"The importance of this agreement cannot be overstated. FPAC member companies and their [environmental non-governmental organization] counterparts have turned the old paradigm on its head," said Avrim Lazar, president and CEO of FPAC. "Together we have identified a more intelligent, productive way to manage economic and environmental challenges in the Boreal that will reassure global buyers of our products' sustainability. It's gratifying to see nearly a decade of industry transformation and hard work greening our operations culminating in a process that will set a forestry standard that will be the envy of the world."

Canada's Boreal Forest is estimated by scientists to be the largest intact forest and wetland ecosystem on the planet, and the Western Boreal is listed as one of DU's top-priority regions. This conservation milestone will ensure that breeding waterfowl have consistent habitat for future generations.

"For years we have helped bring opposing parties together to conserve this global treasure, Canada's [Boreal Forest]," said Steve Kallick, director of the Pew Environment Group's International Boreal Conservation Campaign. "We're thrilled that this effort has led to the largest commercial forest conservation plan in history, which could not have happened without both sides looking beyond their differences. As important as today's announcement is, our ultimate success will be measured by how we tackle the work ahead to put this plan into practice."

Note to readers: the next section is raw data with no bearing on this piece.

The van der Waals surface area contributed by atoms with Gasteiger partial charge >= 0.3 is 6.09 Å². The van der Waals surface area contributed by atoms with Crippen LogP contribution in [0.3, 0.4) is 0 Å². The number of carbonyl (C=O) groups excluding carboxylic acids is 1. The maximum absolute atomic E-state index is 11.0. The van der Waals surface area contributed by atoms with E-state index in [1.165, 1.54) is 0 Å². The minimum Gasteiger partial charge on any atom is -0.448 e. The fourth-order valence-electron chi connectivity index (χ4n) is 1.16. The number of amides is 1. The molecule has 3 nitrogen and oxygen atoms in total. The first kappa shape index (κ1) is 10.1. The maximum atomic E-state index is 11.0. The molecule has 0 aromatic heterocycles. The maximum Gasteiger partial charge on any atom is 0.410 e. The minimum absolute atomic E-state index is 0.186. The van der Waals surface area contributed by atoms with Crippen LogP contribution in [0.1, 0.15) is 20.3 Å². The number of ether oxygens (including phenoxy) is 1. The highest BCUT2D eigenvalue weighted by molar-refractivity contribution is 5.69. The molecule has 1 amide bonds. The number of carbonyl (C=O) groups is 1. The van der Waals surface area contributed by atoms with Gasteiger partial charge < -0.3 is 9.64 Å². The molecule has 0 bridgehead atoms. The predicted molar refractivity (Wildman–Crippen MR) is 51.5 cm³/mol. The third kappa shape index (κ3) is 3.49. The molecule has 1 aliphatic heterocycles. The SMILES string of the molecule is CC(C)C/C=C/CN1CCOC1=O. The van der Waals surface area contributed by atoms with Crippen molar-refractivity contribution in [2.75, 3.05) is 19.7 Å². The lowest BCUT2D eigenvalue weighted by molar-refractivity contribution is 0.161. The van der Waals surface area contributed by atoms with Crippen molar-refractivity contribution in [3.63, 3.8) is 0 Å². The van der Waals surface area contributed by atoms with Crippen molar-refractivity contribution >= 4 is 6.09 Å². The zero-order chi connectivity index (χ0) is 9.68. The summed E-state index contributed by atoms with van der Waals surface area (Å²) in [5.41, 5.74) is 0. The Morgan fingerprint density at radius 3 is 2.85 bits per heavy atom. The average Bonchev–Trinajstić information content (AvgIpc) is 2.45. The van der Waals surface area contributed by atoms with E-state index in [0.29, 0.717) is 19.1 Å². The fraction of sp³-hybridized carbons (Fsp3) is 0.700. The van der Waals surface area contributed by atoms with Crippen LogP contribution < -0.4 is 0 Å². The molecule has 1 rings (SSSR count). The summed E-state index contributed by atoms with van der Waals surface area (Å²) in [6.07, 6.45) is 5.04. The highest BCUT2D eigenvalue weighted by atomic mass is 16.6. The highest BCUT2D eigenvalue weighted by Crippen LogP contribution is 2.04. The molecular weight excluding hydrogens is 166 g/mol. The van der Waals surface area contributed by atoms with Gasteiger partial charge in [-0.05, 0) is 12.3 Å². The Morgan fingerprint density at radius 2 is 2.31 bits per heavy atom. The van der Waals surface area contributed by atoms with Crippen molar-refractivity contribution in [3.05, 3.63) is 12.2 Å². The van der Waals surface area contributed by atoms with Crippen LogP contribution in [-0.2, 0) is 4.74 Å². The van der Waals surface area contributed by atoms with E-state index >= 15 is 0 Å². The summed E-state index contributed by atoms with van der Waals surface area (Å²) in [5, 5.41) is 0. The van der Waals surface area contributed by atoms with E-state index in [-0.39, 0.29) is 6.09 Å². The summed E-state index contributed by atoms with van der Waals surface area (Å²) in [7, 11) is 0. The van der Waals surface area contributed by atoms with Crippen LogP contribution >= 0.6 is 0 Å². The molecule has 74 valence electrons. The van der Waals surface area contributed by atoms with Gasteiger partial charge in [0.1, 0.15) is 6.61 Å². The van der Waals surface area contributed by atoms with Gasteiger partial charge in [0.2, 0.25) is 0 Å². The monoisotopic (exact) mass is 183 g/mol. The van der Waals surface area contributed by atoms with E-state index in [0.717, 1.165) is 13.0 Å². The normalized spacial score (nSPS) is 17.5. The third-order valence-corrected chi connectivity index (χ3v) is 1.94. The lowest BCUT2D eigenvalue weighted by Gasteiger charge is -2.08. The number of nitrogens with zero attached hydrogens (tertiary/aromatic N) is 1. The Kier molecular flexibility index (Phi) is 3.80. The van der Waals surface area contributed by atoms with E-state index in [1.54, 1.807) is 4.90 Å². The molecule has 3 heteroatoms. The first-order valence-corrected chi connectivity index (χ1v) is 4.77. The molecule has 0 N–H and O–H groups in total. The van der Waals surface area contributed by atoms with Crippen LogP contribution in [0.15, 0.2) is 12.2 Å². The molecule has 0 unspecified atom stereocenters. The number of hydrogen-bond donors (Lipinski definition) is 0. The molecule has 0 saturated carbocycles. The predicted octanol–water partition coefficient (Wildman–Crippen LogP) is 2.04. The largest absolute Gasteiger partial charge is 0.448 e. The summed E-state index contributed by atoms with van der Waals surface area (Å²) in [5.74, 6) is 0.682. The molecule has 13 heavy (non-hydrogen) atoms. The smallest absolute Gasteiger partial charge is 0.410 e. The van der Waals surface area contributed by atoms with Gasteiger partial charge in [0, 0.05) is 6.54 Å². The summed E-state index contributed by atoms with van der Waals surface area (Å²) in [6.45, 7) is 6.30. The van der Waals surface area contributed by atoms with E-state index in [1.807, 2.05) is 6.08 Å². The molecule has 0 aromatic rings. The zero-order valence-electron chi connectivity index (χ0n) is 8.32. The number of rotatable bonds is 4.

For more information on the Western Boreal Forest and other DU priority areas, please use the links below.

DU assists National Wetlands Award recipient with conservation mission

Last week, the Environmental Law Institute honored its 2009 National Wetlands Awards (NWA) recipients at a reception on Capitol Hill.

The Laszlo family – Jeff Laszlo and his niece Caitlin. Photo courtesy of www.nationalwetlandsaward.org.


Under the category of Landowner Stewardship, the Andrew and Anne Laszlo family of Montana received the award for permanently protecting more than half of their 14,000-acre ranch, making it the largest wetland and stream restoration project of its kind in the state.

The Laszlos are working with federal, state and private conservation partners—including Ducks Unlimited— to restore a major portion of the O'Dell Creek headwaters in Madison County, Mont. Their efforts are paying off for conservation, filling drainage ditches, restoring wetlands, creating streams and increasing the number of bird species on the property from 11 to 90. The next phase of the project, which will take place from 2010-2011, is a series of large wetland restorations in the 800-acre pasture just east of the stream restoration project.

Bob Sanders, DU manager of conservation programs for Montana, praised the Laszlos' initiative and commitment in handling their property with conservation at the forefront. "The Laszlos' work to restore, protect and create viable habitat for wildlife on their property is a great example of how individual landowners really can make a difference in the quest to save rapidly disappearing wetland acres."

For more than 20 years, the NWA program has honored more than 150 champions of conservation while bringing attention to the vital need for wetland and wildlife habitat protection and restoration.